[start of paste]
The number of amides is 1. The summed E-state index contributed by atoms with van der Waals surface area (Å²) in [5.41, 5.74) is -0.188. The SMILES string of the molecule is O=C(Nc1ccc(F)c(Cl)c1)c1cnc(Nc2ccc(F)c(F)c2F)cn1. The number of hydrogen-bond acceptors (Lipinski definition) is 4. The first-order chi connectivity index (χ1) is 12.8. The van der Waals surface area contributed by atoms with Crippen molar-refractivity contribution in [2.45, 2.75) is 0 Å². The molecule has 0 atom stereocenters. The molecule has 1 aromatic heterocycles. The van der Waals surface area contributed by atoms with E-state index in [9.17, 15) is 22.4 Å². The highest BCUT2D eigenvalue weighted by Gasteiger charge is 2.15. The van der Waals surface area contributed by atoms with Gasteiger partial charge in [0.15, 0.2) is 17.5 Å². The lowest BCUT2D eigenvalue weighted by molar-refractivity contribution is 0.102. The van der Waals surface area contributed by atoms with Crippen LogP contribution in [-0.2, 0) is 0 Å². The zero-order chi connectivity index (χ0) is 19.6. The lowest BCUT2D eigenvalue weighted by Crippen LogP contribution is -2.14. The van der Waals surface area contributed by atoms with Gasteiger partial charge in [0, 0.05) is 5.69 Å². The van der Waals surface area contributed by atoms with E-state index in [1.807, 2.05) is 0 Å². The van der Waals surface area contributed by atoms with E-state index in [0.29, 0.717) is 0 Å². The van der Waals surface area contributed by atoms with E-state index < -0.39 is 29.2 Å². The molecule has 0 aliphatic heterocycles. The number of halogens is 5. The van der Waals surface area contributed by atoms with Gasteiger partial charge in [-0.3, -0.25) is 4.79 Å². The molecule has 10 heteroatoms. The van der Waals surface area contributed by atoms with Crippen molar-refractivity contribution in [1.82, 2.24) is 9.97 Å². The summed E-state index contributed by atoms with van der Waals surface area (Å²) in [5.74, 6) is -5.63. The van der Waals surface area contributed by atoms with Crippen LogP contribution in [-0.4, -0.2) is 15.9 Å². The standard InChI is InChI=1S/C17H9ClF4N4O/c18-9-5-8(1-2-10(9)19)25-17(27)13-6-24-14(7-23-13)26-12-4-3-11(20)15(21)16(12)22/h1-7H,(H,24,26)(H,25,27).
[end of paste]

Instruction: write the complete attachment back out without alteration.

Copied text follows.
The number of amides is 1. The summed E-state index contributed by atoms with van der Waals surface area (Å²) in [5.41, 5.74) is -0.188. The SMILES string of the molecule is O=C(Nc1ccc(F)c(Cl)c1)c1cnc(Nc2ccc(F)c(F)c2F)cn1. The number of hydrogen-bond acceptors (Lipinski definition) is 4. The first-order chi connectivity index (χ1) is 12.8. The van der Waals surface area contributed by atoms with Crippen molar-refractivity contribution in [2.45, 2.75) is 0 Å². The molecule has 0 atom stereocenters. The molecule has 1 aromatic heterocycles. The van der Waals surface area contributed by atoms with E-state index in [9.17, 15) is 22.4 Å². The highest BCUT2D eigenvalue weighted by Gasteiger charge is 2.15. The van der Waals surface area contributed by atoms with Gasteiger partial charge in [0.15, 0.2) is 17.5 Å². The lowest BCUT2D eigenvalue weighted by molar-refractivity contribution is 0.102. The van der Waals surface area contributed by atoms with Crippen LogP contribution in [-0.2, 0) is 0 Å². The zero-order chi connectivity index (χ0) is 19.6. The lowest BCUT2D eigenvalue weighted by Crippen LogP contribution is -2.14. The van der Waals surface area contributed by atoms with Gasteiger partial charge in [0, 0.05) is 5.69 Å². The van der Waals surface area contributed by atoms with E-state index in [1.807, 2.05) is 0 Å². The van der Waals surface area contributed by atoms with E-state index in [0.29, 0.717) is 0 Å². The van der Waals surface area contributed by atoms with E-state index < -0.39 is 29.2 Å². The molecule has 0 aliphatic heterocycles. The number of halogens is 5. The van der Waals surface area contributed by atoms with Gasteiger partial charge in [-0.3, -0.25) is 4.79 Å². The molecule has 10 heteroatoms. The van der Waals surface area contributed by atoms with Crippen molar-refractivity contribution in [1.82, 2.24) is 9.97 Å². The summed E-state index contributed by atoms with van der Waals surface area (Å²) in [5.74, 6) is -5.63. The van der Waals surface area contributed by atoms with Crippen LogP contribution in [-0.4, -0.2) is 15.9 Å². The standard InChI is InChI=1S/C17H9ClF4N4O/c18-9-5-8(1-2-10(9)19)25-17(27)13-6-24-14(7-23-13)26-12-4-3-11(20)15(21)16(12)22/h1-7H,(H,24,26)(H,25,27).